The Vatican State and its particularities within the International Relations

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Vatican City, officially Vatican City State, or simply the Vatican, is a landlocked Sovereign State, included within the city of Rome, in Italy, but whose political, administrative, legislative, etc., characteristics are different from those of the territory where it is located. It is the smallest Sovereign State in the world in terms of size and population, and one of the six European microstates.

It is governed by a theocratic system organized as an absolute monarchy, which makes it the only theocracy in the world, as well as the last absolute monarchy in Europe.

All this is due to the fact that Vatican City houses the Holy See, i.e. the highest institution of the Catholic Church. Often, both the expression "Holy See" and "Vatican City" are used as equivalents, but in fact, the former refers to the institution itself that directs the Church and the latter to the city and its territory, which give temporal and sovereign support to the activity of the Holy See.

Thus, the Holy See, as an institution, has its own legal personality as a subject of International Law and it is precisely the Holy See that maintains diplomatic relations with the other countries of the world. Its highest authority and head of state is the Pope, or Supreme Pontiff, who holds the three powers (executive, legislative and judicial), and delegates the functions of government to the Secretary of State.

As mentioned above, it is the Holy See, as an institution, which maintains diplomatic relations with the other States of the world, but its peculiarities as a State mean that both the protocol and various other matters differ in a special way from those of other countries.

The first differences are to be found in the name given to the governance of the State. The Holy See is ruled by a set of governing bodies called the Roman Curia. In turn, the Curia is made up of a series of institutions called dicasteries, which are under the direction of the Pope. Thus, among the various Dicasteries is the Secretariat of State which, by carrying out the political and diplomatic functions of the Holy See, is the body that collaborates most closely with the Pope in the exercise of the ministry of St. Peter.

The Vatican Secretariat of State is divided into three sections:

  • The First, or General Affairs, in charge of the relations of the Universal Church with the various Dicasteries.
  • The Second, or for Relations with States, which serves as the Ministry of Foreign Affairs.
  • And finally, the Third, or for the Diplomatic Staff of the Holy See.

But the differences between the Vatican and the vast majority of the countries with which it maintains diplomatic relations do not end here, since the diplomatic missions also have their own specific names. The Holy See has Nunciatures, which are the highest-ranking missions and are equivalent to Embassies; and Internunciatures, lower-ranking diplomatic missions that are equivalent to Legations. Additionally, Papal Nuncios (Ambassadors of the Holy See) are privileged to be the Deans of the Diplomatic Corps in many countries, taking precedence over all other ambassadors.

In addition, the members of the diplomatic corps of the Holy See are always clerics and it is at the Pontifical Ecclesiastical Academy where they study and receive the necessary preparation for the performance of their duties. This training institution was founded in 1701 under the name of Accademia dei Nobili Ecclesiastici and since 1937 has been under the protection of the Vatican Secretary of State and directed by a president, usually of the rank of archbishop.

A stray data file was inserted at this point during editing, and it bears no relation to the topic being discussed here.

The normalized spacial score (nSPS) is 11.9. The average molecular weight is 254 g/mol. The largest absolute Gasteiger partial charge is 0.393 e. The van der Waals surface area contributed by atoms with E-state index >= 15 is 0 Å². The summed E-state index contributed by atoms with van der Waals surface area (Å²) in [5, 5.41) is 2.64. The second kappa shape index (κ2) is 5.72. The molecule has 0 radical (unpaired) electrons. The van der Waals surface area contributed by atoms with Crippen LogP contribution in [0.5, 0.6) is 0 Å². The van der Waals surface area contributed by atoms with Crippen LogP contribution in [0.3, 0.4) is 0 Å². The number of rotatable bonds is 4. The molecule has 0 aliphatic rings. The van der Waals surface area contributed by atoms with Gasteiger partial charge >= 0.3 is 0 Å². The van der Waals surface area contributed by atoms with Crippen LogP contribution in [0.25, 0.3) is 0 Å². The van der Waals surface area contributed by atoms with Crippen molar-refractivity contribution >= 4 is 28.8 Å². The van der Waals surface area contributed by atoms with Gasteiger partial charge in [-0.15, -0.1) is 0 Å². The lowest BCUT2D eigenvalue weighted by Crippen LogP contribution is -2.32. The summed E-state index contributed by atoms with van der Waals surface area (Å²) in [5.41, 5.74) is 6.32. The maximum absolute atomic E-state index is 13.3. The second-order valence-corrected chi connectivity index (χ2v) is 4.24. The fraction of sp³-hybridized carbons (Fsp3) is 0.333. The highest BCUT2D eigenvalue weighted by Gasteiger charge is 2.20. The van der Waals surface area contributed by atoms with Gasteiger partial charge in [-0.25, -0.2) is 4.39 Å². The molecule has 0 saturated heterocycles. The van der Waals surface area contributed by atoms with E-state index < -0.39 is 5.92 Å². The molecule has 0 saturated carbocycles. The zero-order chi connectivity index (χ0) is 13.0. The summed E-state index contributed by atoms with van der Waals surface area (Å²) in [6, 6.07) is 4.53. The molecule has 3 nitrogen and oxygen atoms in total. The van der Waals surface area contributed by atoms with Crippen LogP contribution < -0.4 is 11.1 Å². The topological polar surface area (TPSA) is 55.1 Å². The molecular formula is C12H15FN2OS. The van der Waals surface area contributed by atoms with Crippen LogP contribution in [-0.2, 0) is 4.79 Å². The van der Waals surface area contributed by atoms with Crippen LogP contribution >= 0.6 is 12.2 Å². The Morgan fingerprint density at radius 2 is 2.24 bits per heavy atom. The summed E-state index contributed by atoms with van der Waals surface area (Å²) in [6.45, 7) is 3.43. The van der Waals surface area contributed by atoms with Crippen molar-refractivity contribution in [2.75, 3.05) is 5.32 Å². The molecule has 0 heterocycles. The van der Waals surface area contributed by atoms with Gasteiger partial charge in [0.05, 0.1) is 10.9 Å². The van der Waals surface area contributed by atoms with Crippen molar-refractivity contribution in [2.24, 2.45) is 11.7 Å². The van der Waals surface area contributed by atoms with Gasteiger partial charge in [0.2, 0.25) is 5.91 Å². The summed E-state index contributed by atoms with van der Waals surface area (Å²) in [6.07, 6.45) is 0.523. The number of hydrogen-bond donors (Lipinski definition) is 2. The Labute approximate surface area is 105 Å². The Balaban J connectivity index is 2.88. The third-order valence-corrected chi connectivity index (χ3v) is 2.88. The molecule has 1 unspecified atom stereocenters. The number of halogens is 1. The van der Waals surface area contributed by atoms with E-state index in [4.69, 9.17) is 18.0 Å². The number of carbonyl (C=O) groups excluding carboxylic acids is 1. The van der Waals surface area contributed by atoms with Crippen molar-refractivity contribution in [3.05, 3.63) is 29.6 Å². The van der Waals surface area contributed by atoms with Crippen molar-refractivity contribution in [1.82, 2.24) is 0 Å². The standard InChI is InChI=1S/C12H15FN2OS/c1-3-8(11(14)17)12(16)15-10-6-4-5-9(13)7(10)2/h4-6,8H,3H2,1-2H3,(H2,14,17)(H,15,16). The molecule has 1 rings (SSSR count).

But, in addition, in those countries where the Holy See does not have Diplomatic Missions, but they are countries with Catholic influence, Apostolic Delegations are established to serve as a connection with the local churches of that territory. In this way, the Apostolic Delegate does not have relations with the political or state authorities of the territory, but with the local dioceses and their bishops.

On the other hand, one might think that, since Vatican City is within Italian territory, the ambassador of a country to the Vatican could be the same as the ambassador of that country to Italy. Nothing could be further from the truth! These two ambassadors must always be different people, so that both diplomatic corps, that of the Holy See and that of Italy, are perfectly differentiated.

In addition, the ambassadors of the countries to the Holy See are the only diplomatic corps that do not live within the same territory to which they represent. This is basically due to the limited space available in the Vatican State, which makes it practically impossible to establish embassy buildings there.

But one of the most curious differences in international relations with the Vatican concerns the dress code for state visits to the Holy Father. According to protocol, the visiting head of state must wear a dark suit and tie, uniform or national dress (provided that it is not excessively conspicuous), in the case of men. As far as women are concerned, etiquette recommends dark dress and mantilla, the latter being optional. But, the most remarkable and curious of the dress code for meetings with the Pope, is undoubtedly the privilege of white, which allows exclusively Catholic Queens or consorts of Catholic kings, to appear, completely dressed in white, before the Supreme Pontiff. This has lasted since the end of the XVI century, when the Pope wanted to reward the European Royal Houses that remained faithful to the Catholic Church, granting them this privilege.

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